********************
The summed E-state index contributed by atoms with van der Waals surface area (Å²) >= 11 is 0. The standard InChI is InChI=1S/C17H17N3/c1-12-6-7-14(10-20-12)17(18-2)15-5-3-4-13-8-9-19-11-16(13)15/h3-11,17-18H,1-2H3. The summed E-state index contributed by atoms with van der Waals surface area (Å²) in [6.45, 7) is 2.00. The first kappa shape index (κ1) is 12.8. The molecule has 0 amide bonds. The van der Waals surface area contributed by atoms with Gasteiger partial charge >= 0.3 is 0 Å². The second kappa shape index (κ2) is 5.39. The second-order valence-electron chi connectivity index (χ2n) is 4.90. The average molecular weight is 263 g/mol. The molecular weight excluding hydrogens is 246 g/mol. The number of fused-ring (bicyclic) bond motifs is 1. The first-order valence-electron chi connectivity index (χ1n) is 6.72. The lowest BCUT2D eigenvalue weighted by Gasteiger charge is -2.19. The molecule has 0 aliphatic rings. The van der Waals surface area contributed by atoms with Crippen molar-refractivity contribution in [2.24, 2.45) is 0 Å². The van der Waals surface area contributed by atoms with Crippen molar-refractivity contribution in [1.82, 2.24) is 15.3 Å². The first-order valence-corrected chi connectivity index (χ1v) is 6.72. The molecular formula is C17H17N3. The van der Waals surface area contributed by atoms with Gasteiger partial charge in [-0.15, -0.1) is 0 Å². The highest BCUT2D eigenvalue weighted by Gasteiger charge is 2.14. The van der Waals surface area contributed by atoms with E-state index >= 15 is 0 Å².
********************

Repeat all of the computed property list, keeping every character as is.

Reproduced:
The summed E-state index contributed by atoms with van der Waals surface area (Å²) >= 11 is 0. The standard InChI is InChI=1S/C17H17N3/c1-12-6-7-14(10-20-12)17(18-2)15-5-3-4-13-8-9-19-11-16(13)15/h3-11,17-18H,1-2H3. The summed E-state index contributed by atoms with van der Waals surface area (Å²) in [6.45, 7) is 2.00. The first kappa shape index (κ1) is 12.8. The molecule has 0 amide bonds. The van der Waals surface area contributed by atoms with Gasteiger partial charge >= 0.3 is 0 Å². The second kappa shape index (κ2) is 5.39. The second-order valence-electron chi connectivity index (χ2n) is 4.90. The average molecular weight is 263 g/mol. The molecular weight excluding hydrogens is 246 g/mol. The number of fused-ring (bicyclic) bond motifs is 1. The first-order valence-electron chi connectivity index (χ1n) is 6.72. The lowest BCUT2D eigenvalue weighted by Gasteiger charge is -2.19. The molecule has 0 aliphatic rings. The van der Waals surface area contributed by atoms with Crippen molar-refractivity contribution in [2.24, 2.45) is 0 Å². The van der Waals surface area contributed by atoms with Crippen molar-refractivity contribution in [1.82, 2.24) is 15.3 Å². The first-order valence-corrected chi connectivity index (χ1v) is 6.72. The molecular formula is C17H17N3. The van der Waals surface area contributed by atoms with Gasteiger partial charge in [-0.15, -0.1) is 0 Å². The highest BCUT2D eigenvalue weighted by Gasteiger charge is 2.14. The van der Waals surface area contributed by atoms with E-state index >= 15 is 0 Å².